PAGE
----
A University of Texas English professor and his sexual harassment of female graduate students got the Dan Solomon/Jessica Luther treatment on the Splinter News site. (Click and read here before you get much further down my piece; I’ll wait.)
That a male English professor would use his power over female students in that way is yet another chapter within a disturbing #MeToo time of reckoning. What makes this chapter even creepier is the perceived lack of enthusiasm displayed by those who supervised Coleman Hutchinson (many of them women) to discipline him.
The article details the reason why. There’s the defense of tenure stuff, yeah, and college faculty can circle the wagons as reflexively as any other profession.
But there is also a chilling thread that seeks to indulge the professor-student relationship, in particular at the graduate level. One essayist wondered if “erotic longings between professor and student” were “unavoidable.” Graduated to the community of advanced scholars, some speculate that sexual fireworks ignite intellectual curiosity–a needed component for graduate students.
And academics wonder why the rest of society thinks we’re crazy.
Call me stuffy and puritanical, but to me, any relationship that gives an inch to such a natural impulse is asking for a mile’s worth of problems. It would be comically clumsy if it didn’t leave so many exploited, damaged souls on the outskirts of a career they had dreamed of pursuing.
As a professor, whether dealing with graduate students or undergraduate students, I start from a basic assumption: I operate from a position of power and authority over them and they know it. Thus, I need to be careful not to exert that power in a way that unnecessarily hurts them, particularly to indulge myself.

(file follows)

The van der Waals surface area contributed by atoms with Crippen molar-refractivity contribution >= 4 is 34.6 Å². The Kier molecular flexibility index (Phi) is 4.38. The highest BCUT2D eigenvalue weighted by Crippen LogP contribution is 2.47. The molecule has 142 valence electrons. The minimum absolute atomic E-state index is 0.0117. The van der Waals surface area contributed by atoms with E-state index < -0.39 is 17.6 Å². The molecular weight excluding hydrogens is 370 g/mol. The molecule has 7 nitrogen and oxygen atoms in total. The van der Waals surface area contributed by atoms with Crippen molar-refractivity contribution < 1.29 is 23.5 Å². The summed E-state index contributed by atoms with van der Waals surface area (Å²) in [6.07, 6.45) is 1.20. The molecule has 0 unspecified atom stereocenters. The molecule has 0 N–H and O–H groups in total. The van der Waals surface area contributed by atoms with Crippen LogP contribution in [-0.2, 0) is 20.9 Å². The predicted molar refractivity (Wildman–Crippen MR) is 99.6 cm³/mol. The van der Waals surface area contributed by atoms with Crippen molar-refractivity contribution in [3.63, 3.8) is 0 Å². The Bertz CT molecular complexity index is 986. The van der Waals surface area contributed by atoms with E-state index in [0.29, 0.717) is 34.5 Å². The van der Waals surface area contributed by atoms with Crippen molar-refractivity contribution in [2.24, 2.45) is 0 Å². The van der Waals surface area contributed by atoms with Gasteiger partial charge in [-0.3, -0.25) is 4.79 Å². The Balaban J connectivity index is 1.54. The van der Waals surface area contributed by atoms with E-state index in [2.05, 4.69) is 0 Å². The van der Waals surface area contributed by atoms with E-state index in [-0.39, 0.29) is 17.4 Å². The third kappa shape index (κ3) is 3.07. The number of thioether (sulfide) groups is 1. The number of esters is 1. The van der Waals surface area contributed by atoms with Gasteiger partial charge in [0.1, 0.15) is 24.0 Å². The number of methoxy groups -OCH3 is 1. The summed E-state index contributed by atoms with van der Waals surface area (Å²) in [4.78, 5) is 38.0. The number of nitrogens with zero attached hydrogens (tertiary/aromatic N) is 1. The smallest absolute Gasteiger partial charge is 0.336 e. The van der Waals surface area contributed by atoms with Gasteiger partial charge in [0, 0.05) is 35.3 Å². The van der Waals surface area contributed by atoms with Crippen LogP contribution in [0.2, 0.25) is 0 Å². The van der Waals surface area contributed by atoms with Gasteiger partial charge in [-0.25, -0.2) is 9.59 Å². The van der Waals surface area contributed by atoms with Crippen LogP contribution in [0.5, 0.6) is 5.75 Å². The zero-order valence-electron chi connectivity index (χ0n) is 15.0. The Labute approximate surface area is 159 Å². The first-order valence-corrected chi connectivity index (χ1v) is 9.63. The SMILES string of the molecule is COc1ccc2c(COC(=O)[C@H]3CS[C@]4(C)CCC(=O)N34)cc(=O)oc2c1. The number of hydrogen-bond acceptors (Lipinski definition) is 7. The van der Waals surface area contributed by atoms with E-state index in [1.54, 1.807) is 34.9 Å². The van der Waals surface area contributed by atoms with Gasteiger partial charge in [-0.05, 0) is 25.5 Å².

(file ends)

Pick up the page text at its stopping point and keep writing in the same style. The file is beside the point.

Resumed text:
That power might be emotional power, academic power, social power and, yes, even sexual power. But the instructor has no right to wield it in a way that hurts a student.
There are reasons for boundaries between the professional and personal. Of course we expect certain benefits from our romantic relationships. But when any professional seeks those benefits from a working relationship, it’s almost certain to turn out badly.
And when a professor projects any such expectations–romance or friendship–onto students, it’s can unfairly put them into an awkward situation within which they have little power.
A working relationship does provide personal benefits, and college students are awesome to work with, but those benefits are limited. The professor who flirts with students is as inappropriate as the professor who exults in the intended compliment, “You’re just like a fellow student.” (My response is, “Get thee behind me, Satan.”) By projecting peer benefit needs onto students to fulfill, the professor is putting unfair pressure on those students to be something to him/her that they are not intended to be. Friends and acquaintances, yes; peers, no.
In a balanced life, we draw benefit from a variety of sources — work, friendship, family and faith, for many. When life is unbalanced (and the academic life is the champion of unbalance), we look for friendship, acceptance and love in all the wrong places.
Policies that limit romantic relationships between faculty and students do not limit academic freedom and certainly do not endanger the academic process.
Those in a position of power also have a responsibility to protect those in a position of weakness, and that is our duty toward our students. Yes, the classroom is a place of great enjoyment and in so many ways, students bring joy to our task.
That’s a benefit, yes. But it’s not their responsibility, nor is it the students’ function.